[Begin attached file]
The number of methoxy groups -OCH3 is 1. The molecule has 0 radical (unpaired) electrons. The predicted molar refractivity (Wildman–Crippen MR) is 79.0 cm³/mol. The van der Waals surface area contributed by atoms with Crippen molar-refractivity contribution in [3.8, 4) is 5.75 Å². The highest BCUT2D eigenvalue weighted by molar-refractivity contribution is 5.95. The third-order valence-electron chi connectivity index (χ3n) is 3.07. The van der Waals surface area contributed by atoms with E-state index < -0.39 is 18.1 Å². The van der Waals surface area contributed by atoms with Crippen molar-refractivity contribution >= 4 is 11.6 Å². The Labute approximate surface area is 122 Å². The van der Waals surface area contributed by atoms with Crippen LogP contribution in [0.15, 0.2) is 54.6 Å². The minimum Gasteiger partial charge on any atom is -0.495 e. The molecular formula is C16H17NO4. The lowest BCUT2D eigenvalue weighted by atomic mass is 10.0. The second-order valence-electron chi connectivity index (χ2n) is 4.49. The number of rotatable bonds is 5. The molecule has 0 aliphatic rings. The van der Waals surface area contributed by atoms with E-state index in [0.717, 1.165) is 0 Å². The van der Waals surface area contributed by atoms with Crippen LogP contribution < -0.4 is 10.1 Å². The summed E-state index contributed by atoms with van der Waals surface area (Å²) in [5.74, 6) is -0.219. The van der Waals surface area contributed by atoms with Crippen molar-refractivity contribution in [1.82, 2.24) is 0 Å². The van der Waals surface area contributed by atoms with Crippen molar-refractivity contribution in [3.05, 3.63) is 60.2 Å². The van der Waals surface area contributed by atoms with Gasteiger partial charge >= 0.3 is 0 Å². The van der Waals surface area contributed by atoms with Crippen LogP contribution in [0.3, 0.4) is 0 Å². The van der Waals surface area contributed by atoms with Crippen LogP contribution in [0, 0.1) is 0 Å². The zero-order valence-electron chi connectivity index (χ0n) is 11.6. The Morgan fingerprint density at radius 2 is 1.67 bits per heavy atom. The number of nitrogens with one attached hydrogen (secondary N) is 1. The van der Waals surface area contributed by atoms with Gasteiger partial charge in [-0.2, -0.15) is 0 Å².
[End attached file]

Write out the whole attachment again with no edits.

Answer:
The number of methoxy groups -OCH3 is 1. The molecule has 0 radical (unpaired) electrons. The predicted molar refractivity (Wildman–Crippen MR) is 79.0 cm³/mol. The van der Waals surface area contributed by atoms with Crippen molar-refractivity contribution in [3.8, 4) is 5.75 Å². The highest BCUT2D eigenvalue weighted by molar-refractivity contribution is 5.95. The third-order valence-electron chi connectivity index (χ3n) is 3.07. The van der Waals surface area contributed by atoms with E-state index < -0.39 is 18.1 Å². The van der Waals surface area contributed by atoms with Crippen molar-refractivity contribution >= 4 is 11.6 Å². The Labute approximate surface area is 122 Å². The van der Waals surface area contributed by atoms with Crippen LogP contribution in [0.15, 0.2) is 54.6 Å². The minimum Gasteiger partial charge on any atom is -0.495 e. The molecular formula is C16H17NO4. The lowest BCUT2D eigenvalue weighted by atomic mass is 10.0. The second-order valence-electron chi connectivity index (χ2n) is 4.49. The number of rotatable bonds is 5. The molecule has 0 aliphatic rings. The van der Waals surface area contributed by atoms with E-state index in [0.717, 1.165) is 0 Å². The van der Waals surface area contributed by atoms with Crippen LogP contribution < -0.4 is 10.1 Å². The summed E-state index contributed by atoms with van der Waals surface area (Å²) in [5.74, 6) is -0.219. The van der Waals surface area contributed by atoms with Crippen molar-refractivity contribution in [1.82, 2.24) is 0 Å². The van der Waals surface area contributed by atoms with Crippen molar-refractivity contribution in [3.05, 3.63) is 60.2 Å². The van der Waals surface area contributed by atoms with Gasteiger partial charge >= 0.3 is 0 Å². The van der Waals surface area contributed by atoms with Crippen LogP contribution in [0.3, 0.4) is 0 Å². The van der Waals surface area contributed by atoms with Crippen LogP contribution in [0, 0.1) is 0 Å². The zero-order valence-electron chi connectivity index (χ0n) is 11.6. The Morgan fingerprint density at radius 2 is 1.67 bits per heavy atom. The number of nitrogens with one attached hydrogen (secondary N) is 1. The van der Waals surface area contributed by atoms with Gasteiger partial charge in [-0.2, -0.15) is 0 Å².